Storage.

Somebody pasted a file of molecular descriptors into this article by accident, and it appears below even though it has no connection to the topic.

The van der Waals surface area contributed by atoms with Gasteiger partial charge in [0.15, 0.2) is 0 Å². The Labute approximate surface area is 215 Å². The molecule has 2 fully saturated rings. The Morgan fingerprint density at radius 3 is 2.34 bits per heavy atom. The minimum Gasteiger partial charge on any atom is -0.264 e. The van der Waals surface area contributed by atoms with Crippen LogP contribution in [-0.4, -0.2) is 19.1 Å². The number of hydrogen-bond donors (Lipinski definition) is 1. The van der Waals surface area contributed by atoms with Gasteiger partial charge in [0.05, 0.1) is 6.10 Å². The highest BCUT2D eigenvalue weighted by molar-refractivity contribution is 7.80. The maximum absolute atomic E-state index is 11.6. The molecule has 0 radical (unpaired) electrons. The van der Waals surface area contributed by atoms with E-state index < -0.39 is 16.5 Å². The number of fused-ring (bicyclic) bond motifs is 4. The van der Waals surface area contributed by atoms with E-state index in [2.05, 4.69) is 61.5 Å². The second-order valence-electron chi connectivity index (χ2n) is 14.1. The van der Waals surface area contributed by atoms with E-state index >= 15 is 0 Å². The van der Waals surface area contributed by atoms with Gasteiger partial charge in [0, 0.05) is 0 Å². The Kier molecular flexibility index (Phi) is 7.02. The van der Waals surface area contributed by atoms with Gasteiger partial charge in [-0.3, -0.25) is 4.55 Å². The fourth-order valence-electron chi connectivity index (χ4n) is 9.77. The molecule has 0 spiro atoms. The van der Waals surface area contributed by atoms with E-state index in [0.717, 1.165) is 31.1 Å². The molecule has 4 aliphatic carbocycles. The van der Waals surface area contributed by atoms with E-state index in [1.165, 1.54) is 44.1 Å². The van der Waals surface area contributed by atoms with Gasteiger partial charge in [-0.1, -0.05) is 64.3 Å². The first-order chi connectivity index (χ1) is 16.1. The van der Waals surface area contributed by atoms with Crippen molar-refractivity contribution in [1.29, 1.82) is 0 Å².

Because few of us actually have a dwelling large enough to accommodate our entire life, most New Yorkers cultivate a secondary storage place to keep all their extra stuff. The old Carlin bit is 100% true. And we accept this as a way of life; that a certain portion of our belongings will not make the cut to actually stay in the apartment with us. And so we box up all this junior varsity stuff and move it off site. If you’re lucky, your storage is in your building. Or maybe in your vacation house upstate. But often times it’s in some temperature-controlled metal safe room somewhere in an outer borough.storage1And we pay rather handsomely to bury our stuff somewhere… I think we pay $169/month for our own 65 degree aluminum coffin in Gowanus. I bring this all up because I was at the storage facility very recently (I’m having a baby, which involves a veritable shell game of stuff manipulation within the apartment) and I took a look at all this crap we’re holding and I was struck with the idea that it’s all very strange. What is all this stuff we keep and why is it so impossible to part with it? Like a latter-day Fort Knox, we keep these items under lock and key: mattress and box spring, a Fender amp, formal dresses, an ottoman that looks like an elephant, folding chairs, Grandma’s silver, Marvel comics from 1983-1988, high school yearbooks, a lacrosse stick, CD’s, a chest of drawers, a mic stand, hard cover English literature bought in 1997-2010, framed prints, bags and bags of baby/toddler clothes for girls which we will never again need, toys, old linen, deflated balls, and so on. I’m not a hoarder, but to look at my storage unit you might develop your own opinion.storage2Practically speaking, standing in the doorway of your storage unit is a little like looking at your life in a tin time capsule. Memories, nostalgia, bits of the former you, all of it boxed, bagged and tagged — but mostly it’s the lesser stuff you forgot you even owned. I know how it gets there. All it takes is a fleeting impulse that suggests, “…but I might need this hotplate someday.” And in a suburban existence, this would no doubt be the stuff that finds its way up into the rafters of a stuffy attic or down in a dank basement. But in a land where having a washer/dryer in your apartment is an accomplishment and a $450 parking spot a way of life, I guess it only stands to reason that we would pay a la carte to keep some kind of tether to our own dusty past and be happy to do it.

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